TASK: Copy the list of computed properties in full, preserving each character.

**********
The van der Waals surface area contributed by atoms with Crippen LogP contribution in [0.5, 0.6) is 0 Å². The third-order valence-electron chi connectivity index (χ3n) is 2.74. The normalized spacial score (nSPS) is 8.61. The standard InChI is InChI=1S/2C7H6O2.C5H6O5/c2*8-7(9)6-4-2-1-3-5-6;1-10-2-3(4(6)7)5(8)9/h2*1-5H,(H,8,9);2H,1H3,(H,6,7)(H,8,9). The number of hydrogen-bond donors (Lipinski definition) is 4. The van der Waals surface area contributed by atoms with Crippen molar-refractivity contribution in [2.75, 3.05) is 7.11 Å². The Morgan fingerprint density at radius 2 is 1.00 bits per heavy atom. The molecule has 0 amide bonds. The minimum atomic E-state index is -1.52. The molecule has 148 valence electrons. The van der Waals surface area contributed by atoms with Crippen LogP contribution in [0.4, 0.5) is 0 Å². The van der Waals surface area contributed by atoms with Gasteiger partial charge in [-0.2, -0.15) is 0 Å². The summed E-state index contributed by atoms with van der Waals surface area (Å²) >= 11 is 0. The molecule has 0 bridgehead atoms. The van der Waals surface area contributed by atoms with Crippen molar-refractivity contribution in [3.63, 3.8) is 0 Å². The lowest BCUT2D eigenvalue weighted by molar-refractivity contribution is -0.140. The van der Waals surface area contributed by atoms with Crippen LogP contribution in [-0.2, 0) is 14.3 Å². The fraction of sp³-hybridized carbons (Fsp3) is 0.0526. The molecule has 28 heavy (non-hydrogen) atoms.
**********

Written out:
The van der Waals surface area contributed by atoms with Crippen LogP contribution in [0.5, 0.6) is 0 Å². The third-order valence-electron chi connectivity index (χ3n) is 2.74. The normalized spacial score (nSPS) is 8.61. The standard InChI is InChI=1S/2C7H6O2.C5H6O5/c2*8-7(9)6-4-2-1-3-5-6;1-10-2-3(4(6)7)5(8)9/h2*1-5H,(H,8,9);2H,1H3,(H,6,7)(H,8,9). The number of hydrogen-bond donors (Lipinski definition) is 4. The van der Waals surface area contributed by atoms with Crippen molar-refractivity contribution in [2.75, 3.05) is 7.11 Å². The Morgan fingerprint density at radius 2 is 1.00 bits per heavy atom. The molecule has 0 amide bonds. The minimum atomic E-state index is -1.52. The molecule has 148 valence electrons. The van der Waals surface area contributed by atoms with Crippen LogP contribution in [0.4, 0.5) is 0 Å². The van der Waals surface area contributed by atoms with Gasteiger partial charge in [-0.2, -0.15) is 0 Å². The summed E-state index contributed by atoms with van der Waals surface area (Å²) >= 11 is 0. The molecule has 0 bridgehead atoms. The van der Waals surface area contributed by atoms with Crippen molar-refractivity contribution in [3.63, 3.8) is 0 Å². The lowest BCUT2D eigenvalue weighted by molar-refractivity contribution is -0.140. The van der Waals surface area contributed by atoms with Crippen LogP contribution in [-0.2, 0) is 14.3 Å². The fraction of sp³-hybridized carbons (Fsp3) is 0.0526. The molecule has 28 heavy (non-hydrogen) atoms.